Committing only to quality seems to be just what we photographers want more than anything, and the fact JPEGmini makes it easy and fast is also a boon. Actually, the ease of use is quite a big deal when you’re time-pressed. JPEGmini has the option for an integrated Lightroom plug-in and one for Photoshop in tandem with the stand-alone application, and it processes all the images really quickly. Given that fact it’s worth noting that in order to get Guetzli it’s suggested you download and install Homebrew, and then you need to build the Guetzli binary.

And then in addition there’s a warning that “Guetzli uses a large amount of memory. You should provide 300MB of memory per 1MPix of the input image.”

But it’s free, and that’s great, and where it clearly has JPEGmini beat, but how much is your time worth?

My personal opinion is that it’s always great to push these boundaries and develop more, but right now I can’t imagine it being much better than JPEGmini for the average photographer.

You can check it out here, and the review of JPEGmini here if interested.

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A photographer and writer based in Miami, he can often be found at dog parks, and airports in London and Toronto. He is also a tremendous fan of flossing and the happiest guy around when the company’s good.

Q&A Discussions

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  1. Adam Palmer

    You should post a side by side comparison.  Obviously the free version is the way to go unless it can be proven that JPEG mini is better.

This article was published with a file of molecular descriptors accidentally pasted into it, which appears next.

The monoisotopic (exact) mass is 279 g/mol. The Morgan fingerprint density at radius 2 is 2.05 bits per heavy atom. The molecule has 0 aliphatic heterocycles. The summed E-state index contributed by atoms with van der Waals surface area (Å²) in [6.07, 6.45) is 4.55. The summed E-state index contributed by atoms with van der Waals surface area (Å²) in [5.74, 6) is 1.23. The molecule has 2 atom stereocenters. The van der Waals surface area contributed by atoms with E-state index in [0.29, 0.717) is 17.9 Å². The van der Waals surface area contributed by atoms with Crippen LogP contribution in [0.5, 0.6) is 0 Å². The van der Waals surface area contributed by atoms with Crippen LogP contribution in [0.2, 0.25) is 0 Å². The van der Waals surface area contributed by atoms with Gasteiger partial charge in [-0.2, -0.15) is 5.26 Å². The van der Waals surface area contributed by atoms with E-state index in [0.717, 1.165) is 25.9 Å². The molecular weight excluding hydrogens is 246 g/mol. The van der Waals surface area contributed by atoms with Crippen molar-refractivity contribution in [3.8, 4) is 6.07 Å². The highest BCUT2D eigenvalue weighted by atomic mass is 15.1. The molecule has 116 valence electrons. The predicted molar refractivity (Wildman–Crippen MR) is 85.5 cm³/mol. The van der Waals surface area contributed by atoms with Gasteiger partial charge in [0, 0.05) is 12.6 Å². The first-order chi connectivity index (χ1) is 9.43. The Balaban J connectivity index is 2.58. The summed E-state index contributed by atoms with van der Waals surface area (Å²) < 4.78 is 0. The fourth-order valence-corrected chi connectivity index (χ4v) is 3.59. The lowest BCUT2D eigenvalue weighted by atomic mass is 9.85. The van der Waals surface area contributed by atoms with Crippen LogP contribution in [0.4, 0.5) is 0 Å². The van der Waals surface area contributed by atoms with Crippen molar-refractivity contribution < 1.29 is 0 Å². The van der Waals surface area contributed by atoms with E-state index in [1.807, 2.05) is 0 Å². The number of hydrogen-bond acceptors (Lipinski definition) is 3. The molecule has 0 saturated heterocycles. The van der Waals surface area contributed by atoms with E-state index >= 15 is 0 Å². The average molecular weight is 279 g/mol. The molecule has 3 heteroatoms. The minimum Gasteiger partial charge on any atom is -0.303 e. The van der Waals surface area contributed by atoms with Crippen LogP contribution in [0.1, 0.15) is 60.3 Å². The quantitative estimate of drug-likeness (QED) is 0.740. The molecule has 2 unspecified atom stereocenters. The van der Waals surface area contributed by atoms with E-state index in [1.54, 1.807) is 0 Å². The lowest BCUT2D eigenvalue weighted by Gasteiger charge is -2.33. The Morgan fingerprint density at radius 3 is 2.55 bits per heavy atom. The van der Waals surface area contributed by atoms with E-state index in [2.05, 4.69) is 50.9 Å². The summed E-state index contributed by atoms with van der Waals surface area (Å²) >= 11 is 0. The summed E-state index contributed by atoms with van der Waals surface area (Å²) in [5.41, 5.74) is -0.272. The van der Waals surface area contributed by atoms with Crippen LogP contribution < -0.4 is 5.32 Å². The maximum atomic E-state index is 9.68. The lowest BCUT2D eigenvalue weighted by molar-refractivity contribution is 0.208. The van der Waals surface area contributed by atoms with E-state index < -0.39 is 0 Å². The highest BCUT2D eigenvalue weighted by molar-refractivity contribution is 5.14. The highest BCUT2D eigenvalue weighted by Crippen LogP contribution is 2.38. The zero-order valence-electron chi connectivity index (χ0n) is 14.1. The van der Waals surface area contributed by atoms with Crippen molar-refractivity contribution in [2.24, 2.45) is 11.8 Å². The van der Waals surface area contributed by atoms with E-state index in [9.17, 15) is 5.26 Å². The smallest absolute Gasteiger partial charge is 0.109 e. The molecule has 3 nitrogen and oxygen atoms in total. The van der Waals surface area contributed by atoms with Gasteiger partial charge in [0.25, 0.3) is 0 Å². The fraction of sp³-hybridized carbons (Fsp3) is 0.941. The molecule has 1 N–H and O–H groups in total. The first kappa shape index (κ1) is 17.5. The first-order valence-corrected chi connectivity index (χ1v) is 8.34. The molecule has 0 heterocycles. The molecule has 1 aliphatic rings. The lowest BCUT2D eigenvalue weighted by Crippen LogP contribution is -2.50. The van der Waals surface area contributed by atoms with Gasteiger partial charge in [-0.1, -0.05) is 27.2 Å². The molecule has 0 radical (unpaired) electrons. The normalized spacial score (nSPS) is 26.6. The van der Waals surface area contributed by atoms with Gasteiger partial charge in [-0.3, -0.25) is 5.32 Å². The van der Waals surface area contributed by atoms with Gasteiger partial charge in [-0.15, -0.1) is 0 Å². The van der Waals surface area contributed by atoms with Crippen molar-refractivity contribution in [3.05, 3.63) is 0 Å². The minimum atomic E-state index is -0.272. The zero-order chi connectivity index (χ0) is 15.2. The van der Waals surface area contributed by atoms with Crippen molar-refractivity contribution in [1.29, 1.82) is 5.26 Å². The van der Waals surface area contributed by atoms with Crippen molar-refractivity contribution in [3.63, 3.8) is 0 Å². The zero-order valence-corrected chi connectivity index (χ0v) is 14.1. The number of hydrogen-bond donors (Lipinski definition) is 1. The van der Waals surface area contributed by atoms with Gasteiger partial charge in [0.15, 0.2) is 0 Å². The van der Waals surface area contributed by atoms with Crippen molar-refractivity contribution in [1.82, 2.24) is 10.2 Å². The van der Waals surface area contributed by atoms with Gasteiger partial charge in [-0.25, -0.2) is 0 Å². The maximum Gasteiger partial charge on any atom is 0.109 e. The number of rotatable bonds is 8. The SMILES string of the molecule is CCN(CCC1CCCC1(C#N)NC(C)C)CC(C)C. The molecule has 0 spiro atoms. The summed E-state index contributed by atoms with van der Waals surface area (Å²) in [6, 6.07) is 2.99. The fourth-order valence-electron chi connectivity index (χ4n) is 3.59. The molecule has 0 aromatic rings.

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    • Kishore Sawh

      That’s partially fair, but I’d say also there’s more to it than that. Just because it’s free and the end result may be equal, or even slightly better doesn’t mean it’s the way to go. The reason I and many others use JPEGmini is because of its integration and speed. It’s just seamless in LR and the standalone is also drag and drop simple, and fast. Speed and ease of use can be critical if you’re doing volume. That said, I would like to see a side-by-side also. It’s just hard for me to imagine it would look better than JPEGmini whose files I can’t tell apart generally, and then given I know JPEG mini reduces file size about the same amount or even more (at times)….

      Just to clarify, we aren’t sponsored by JPEGmini. I just sing its praises and suggest it because I use it daily. 

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  2. Otakar Seycek

    integrates nicely into Lightroom and the plugin works very well. I
    use it on a regular basis and I’m happy with it. No temptation to try
    Guetzli. Thanks, beamr! Well done.

    However, the JPEGmini’s
    Photoshop extension kills the metadata in the resulting JPEG file.
    It’s botched! The reason for this told to me by the beamr-support 8 weeks ago: “We
    remove the metadata due to Photoshop’s tendency to add a lot of
    metadata (sometimes resulting in huge files).”
    seems flimsy
    to me. A few kBs added by metadata are not a game changer.

    comment is intended as a WARNING for potential JPEGmini buyers who edit their images in PS and want their JPEGs with EXIF. It
    isn’t a really cheap piece of software. I would expect that the user
    gets the possibility to make his own choice (with or w/o metadata).
    The more so as the LR-plugin retains all metadata. I’ve tried to discuss this with the beamr-support but they seem not to be online, I didn’t got any answer since 8 weeks.